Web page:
Estoppel – demise clause
Cocoa butter was shipped from Apapa, Nigeria to Sharpness. The cargo owners alleged that the cocoa butter was contaminated with brass filings and other foreign matter. It was also, in part, short delivered.
The time charterer and the owner of the vessel, Henrik Sif, were joined as first and second defendants. The Hague Rules, imposing a one year time bar on cargo claims applied.
The bills of lading under which the cargo was shipped, though printed on the time charterer’s stationary, contained a demise clause making the owner liable on the bills.
The cargo owners employed a recovery agent to pursue their claims. The agent assumed that the time charterer was the contracting party liable on the bills.
The recovery agent entered into correspondence with an agent for the time charterer in which the time charterer requested information relating to the merits of the claim.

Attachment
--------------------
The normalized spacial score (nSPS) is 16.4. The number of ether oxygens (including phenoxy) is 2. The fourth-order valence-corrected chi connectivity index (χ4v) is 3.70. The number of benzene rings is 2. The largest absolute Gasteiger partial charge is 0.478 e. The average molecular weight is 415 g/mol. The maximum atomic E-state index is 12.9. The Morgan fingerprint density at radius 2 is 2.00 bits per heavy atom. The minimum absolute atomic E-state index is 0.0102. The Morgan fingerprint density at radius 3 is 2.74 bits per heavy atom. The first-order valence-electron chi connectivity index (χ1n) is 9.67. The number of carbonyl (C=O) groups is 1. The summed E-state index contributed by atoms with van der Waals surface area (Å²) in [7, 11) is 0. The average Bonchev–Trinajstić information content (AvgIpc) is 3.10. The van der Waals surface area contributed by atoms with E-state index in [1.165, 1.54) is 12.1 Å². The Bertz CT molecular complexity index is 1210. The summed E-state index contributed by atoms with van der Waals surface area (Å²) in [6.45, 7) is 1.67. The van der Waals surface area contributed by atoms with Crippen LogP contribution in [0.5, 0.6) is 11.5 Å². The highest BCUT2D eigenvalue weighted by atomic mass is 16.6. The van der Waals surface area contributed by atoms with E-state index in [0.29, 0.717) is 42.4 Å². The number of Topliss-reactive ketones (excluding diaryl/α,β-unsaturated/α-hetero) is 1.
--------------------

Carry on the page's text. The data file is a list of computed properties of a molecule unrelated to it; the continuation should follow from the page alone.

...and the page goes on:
Not only did the time charterer give the impression that it would contest the claim on merits but it also gave cargo two extensions of time with no indication that it was not party to the contract.
The court inferred that the charterer’s agent, while aware of the demise clause and the misapprehension of cargo’s recovery agent, deliberately refrained from disclosing the true state of affairs.
The court found that it was unconscionable for the charterers to rely on the time bar and they were estopped from denying liability on the bills.
The case contains a careful analysis of the three species of estoppel notionally applicable to the facts, namely, estoppel by silence or acquiescence, promissory estoppel in pais and equitable estoppel not confined to estoppel affecting rights or interests in land.
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